115 Kensington Metropark
wildlife viewing |
directions and facility information
More than 1,200 acres of water are nestled among
the rolling, wooded hills of Kensington Metropark.
Part of this park is highly developed and highly used,
but the nature study area has been tailored for wildlife
viewing. There are seven hiking trails that radiate
from the nature center throughout the wetlands, forests,
and fields on the site. The Chickadee Loop (1 mile)
and Fox Trail (1/2 mile) are the most rustic of the
trails. A golf course provides cross-country skiing
Carp are not native to Michigan, but they do provide
a close-up view of underwater wildlife that is not
seen. Kids love to watch them! Photo: © Phil
If you like viewing white-tailed deer, this is the
place to come. Deer are very likely to be observed
during any season or time of day. Look for them in
open areas along park roads—Route 2 is especially
good. For a more natural experience, stalk quietly
along the nature trails in the morning or evening.
The sandhill crane, pileated woodpecker, and Acadian
flycatcher are a few of the 253 bird species that
have been identified within Kensington. Wildwing Trail
is the longest of the trails (2.5 miles), and it includes
a boardwalk that takes you right by an island in Wildwing
Lake where great blue herons nest. It’s easiest to
see these large wading birds from the boardwalk in
April and early May.
The pileated woodpecker is a
large, crow-sized woodpecker
with a vibrant red comb on the top
of its head. Woodpeckers have a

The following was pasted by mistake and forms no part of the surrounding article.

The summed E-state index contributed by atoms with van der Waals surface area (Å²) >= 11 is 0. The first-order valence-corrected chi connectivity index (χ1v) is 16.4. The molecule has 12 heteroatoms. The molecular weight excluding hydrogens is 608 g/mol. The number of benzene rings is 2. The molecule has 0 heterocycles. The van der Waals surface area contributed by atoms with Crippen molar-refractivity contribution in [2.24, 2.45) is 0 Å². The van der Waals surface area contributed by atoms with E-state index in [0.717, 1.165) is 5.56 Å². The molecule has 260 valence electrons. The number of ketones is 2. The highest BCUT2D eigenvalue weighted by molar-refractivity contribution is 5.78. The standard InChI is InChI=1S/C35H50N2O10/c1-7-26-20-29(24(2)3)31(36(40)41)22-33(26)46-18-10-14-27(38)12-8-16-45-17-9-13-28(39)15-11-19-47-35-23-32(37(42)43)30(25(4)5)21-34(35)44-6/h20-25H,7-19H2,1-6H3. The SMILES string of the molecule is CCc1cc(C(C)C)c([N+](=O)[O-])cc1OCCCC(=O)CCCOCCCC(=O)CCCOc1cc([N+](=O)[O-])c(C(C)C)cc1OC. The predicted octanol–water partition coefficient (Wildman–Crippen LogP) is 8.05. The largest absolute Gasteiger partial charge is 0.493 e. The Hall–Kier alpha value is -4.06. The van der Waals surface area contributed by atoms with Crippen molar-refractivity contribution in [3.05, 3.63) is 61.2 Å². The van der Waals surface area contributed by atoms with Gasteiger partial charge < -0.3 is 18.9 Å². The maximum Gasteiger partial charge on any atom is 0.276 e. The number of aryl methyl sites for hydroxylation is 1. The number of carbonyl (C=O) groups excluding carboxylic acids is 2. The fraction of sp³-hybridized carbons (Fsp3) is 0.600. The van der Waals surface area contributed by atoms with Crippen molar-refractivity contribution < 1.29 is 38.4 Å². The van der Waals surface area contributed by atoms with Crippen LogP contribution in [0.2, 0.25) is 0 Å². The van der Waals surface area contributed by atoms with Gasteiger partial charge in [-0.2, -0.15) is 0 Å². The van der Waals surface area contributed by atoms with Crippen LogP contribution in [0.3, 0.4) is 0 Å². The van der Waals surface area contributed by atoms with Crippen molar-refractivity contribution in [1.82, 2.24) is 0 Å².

special spongy tissue around
their brains that acts as a
“shock absorber” so they can
make a living pounding their
heads on trees!
Photo: MI DNR
This trail also runs near an osprey “hacking tower,”
where 23 osprey chicks were released from 1998 to
2002. Go to the “Osprey Watch of Southeast Michigan”
for more information on this important effort to help
restore the population of “fish hawks.” If you like
to see fish, the carp at Kensington are usually very
easy to see from the lakeshore near the Nature Center
and the boardwalk along Wildwing Trail. Kensington
is also home to over 300 kinds of wildflowers.
Many people come to Kensington to see white-tailed
deer. A controlled hunting program helps keep the
deer from over-populating and damaging the habitat,
but they are still seen frequently in the park. Photo:
For a little more “pampered” kind of wildlife viewing,
consider booking passage on the Island Queen II excursion
boat. This passenger boat makes leisurely trips around
the lake and can be chartered. Kayaks can also be
rented if you prefer quieter transportation.
Naturalists and volunteers maintain and monitor
a series of bluebird nesting boxes at Kensington.
See the “How You Can Help” icon below
if you are interested in helping out.
Photo: © Phil T. Seng
Family interpretive programs are offered on the weekends
year-round, and these include frog walks, nature hikes,
and “Astronomy at the Beach,” where you can learn
more about celestial bodies after a day of wildlife